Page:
Take A Number and Have a Seat

JRP Reflecting

Reflection – written May 26, 2002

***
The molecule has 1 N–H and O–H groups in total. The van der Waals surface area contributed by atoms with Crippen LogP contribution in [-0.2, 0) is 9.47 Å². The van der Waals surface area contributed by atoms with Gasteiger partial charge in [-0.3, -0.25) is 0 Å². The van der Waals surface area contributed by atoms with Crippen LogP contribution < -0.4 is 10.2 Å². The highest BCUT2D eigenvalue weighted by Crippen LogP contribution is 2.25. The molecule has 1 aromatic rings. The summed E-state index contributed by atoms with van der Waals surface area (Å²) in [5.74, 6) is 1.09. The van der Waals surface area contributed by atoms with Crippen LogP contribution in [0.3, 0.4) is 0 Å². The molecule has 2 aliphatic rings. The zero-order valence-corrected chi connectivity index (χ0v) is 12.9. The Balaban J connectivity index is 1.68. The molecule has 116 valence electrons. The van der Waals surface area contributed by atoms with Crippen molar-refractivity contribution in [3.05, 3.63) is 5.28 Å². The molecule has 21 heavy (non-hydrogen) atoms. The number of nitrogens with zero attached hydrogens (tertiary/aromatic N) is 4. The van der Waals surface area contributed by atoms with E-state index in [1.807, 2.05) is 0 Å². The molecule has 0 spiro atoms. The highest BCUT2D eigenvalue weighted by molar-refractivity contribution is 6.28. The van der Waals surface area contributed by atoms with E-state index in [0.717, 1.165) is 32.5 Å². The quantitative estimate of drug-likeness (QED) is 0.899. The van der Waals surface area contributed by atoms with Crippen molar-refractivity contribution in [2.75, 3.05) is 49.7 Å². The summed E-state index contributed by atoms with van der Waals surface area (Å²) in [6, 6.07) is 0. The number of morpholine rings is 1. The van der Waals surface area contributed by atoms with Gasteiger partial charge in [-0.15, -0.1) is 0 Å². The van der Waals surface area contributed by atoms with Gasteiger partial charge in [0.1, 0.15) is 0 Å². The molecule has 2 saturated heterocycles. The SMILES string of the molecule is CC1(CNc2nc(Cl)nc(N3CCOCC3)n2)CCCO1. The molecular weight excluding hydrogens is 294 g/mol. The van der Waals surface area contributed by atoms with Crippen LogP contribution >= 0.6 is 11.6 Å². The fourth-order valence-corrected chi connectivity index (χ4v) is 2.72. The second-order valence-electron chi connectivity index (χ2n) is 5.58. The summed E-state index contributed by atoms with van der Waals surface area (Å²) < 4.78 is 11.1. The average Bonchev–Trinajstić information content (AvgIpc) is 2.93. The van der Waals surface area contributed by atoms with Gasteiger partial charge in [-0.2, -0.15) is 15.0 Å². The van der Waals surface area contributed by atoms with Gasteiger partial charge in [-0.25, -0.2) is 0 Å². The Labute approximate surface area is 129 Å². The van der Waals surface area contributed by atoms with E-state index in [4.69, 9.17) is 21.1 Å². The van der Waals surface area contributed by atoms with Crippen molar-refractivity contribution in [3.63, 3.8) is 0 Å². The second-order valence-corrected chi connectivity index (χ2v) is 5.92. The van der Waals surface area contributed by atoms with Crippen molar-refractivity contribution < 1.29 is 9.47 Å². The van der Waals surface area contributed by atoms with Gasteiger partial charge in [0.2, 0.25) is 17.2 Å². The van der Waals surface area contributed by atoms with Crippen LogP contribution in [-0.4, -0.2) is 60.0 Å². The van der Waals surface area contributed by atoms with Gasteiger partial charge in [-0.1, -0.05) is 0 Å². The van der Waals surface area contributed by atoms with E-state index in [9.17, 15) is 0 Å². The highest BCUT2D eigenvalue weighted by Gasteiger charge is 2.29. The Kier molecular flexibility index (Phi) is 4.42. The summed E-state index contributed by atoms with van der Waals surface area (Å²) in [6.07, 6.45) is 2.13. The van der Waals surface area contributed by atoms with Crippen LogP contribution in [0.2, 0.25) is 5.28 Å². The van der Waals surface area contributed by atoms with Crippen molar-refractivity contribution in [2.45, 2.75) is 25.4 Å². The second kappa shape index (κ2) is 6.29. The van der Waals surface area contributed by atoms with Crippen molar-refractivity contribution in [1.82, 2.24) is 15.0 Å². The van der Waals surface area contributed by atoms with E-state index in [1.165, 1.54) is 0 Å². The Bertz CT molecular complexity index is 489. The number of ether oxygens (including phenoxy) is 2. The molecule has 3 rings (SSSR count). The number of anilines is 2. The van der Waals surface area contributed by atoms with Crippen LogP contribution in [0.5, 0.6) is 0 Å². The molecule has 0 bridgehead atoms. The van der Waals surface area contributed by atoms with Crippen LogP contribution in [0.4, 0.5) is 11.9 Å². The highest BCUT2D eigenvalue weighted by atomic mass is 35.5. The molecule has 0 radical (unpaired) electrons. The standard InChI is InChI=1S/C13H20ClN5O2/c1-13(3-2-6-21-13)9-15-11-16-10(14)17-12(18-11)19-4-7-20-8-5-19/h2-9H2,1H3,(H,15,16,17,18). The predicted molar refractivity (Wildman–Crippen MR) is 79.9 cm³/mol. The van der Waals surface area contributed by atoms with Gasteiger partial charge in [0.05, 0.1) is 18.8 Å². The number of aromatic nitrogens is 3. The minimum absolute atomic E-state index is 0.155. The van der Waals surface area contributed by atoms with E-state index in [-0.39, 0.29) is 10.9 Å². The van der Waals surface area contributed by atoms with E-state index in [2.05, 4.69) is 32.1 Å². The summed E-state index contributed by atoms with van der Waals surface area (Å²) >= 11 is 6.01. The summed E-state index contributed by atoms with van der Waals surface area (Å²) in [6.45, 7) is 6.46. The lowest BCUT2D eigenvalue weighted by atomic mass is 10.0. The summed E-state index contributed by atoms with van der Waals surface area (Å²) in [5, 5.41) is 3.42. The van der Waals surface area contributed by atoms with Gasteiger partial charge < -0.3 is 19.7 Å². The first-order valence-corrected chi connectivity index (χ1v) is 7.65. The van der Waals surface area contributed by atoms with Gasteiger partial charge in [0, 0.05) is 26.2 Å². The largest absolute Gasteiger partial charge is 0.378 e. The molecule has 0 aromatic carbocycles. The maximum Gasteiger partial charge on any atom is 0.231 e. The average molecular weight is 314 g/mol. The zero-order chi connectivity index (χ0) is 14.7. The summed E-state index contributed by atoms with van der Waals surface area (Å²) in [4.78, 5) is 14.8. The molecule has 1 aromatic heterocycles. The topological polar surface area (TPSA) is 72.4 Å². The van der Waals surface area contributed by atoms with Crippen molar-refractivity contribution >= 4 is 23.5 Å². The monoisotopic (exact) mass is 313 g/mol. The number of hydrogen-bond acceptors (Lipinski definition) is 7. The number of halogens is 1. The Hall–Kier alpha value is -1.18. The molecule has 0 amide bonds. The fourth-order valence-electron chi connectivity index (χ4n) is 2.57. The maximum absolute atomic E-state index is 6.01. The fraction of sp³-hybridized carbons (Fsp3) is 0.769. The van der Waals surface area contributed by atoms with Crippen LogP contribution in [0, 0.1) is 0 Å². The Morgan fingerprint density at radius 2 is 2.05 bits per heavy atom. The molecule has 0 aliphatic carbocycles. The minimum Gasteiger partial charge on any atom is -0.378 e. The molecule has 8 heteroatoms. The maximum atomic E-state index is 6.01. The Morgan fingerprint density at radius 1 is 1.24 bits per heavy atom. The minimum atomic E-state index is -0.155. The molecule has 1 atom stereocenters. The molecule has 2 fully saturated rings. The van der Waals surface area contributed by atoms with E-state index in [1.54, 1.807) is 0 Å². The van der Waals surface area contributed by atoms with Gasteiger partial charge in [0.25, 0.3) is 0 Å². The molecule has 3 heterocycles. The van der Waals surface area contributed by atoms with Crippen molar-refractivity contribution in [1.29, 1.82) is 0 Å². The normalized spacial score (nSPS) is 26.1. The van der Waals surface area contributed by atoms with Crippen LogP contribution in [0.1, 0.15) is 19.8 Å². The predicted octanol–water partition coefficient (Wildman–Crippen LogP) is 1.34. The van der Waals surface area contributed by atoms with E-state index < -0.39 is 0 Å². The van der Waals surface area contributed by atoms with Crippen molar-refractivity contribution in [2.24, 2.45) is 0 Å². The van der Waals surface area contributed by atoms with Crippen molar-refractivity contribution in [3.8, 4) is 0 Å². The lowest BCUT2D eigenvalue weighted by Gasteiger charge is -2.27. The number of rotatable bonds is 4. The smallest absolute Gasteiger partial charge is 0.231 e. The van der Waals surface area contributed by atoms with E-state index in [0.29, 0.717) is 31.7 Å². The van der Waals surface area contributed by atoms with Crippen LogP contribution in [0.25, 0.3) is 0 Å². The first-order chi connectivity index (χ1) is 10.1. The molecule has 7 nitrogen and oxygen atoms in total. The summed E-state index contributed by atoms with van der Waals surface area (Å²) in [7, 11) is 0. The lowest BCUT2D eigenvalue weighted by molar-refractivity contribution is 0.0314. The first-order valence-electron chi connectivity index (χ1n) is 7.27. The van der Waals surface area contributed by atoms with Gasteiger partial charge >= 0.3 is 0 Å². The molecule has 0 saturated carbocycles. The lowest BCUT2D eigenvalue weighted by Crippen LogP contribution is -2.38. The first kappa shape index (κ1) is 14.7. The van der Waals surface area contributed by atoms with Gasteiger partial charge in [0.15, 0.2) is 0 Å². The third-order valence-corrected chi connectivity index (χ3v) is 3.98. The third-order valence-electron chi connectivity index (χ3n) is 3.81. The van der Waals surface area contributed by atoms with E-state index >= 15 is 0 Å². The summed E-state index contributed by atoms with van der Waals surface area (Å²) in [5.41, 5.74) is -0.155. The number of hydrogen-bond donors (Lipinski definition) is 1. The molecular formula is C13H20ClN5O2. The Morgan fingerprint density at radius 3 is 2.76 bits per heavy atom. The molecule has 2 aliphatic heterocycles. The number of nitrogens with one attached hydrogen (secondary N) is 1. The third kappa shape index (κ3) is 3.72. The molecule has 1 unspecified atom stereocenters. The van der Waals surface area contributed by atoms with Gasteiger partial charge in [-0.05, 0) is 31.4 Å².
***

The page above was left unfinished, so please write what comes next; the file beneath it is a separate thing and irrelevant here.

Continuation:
A trailer for towing motorcycles to and from always seemed like a good idea to me. Getting the trailer was the easy part. Registering it at the Department of Motor Vehicles in Connecticut was the hard part. First I rode to Danbury — a half hour ride. Then I stood in line for ten minutes to get a form and a ticket with a number on it — just like at the deli. My number was 462. I filled out the form with my name, address, phone number, etc. and then started reading magazines I had brought along — this was not my first trip to the DMV. After two hours it was my turn. The experience at the counter wasn’t easy either. I presented my two documents — a certificate of origin containing information about the Razor trailer and the for I had filled out. The DMV agent didn’t’ like the certificate of origin. He said it didn’t look right. It wasn’t like the ones from Ford or GM or Nissan. I explained that the trailer was handmade by a one-man operation in Dahlonega, Georgia and that the form was signed by him and by the dealer from whom I bought the trailer. The agent studied the form and eventually went to consult with his supervisor. He then said things were fine and he issued me the license plate and registration. I left for a nice motorcycle ride home and stopped for a sandwich. This was a half-day experience. Does it have to be this way? Could the dealer have entered the information about the trailer via the web? Could I have used a web page to request the registration? Could both have been validated by systems so that the registration and license plate would just be sent to me — or an authorization set up so that I could come in and go to the “fast path” window to pick them up? I think we all know the answers. Standing in line to give information to an organization that they already have (or could have) is beginning to stand out. It is part of the 98% of the way we have to go with the Internet. I spoke to Governor Rowland (note Jan. 30, 2013 – now Dannel P. Malloy) about this and thankfully he completely agrees. He told me that within six months they hope to have an Internet based system in place. Won’t be any too soon.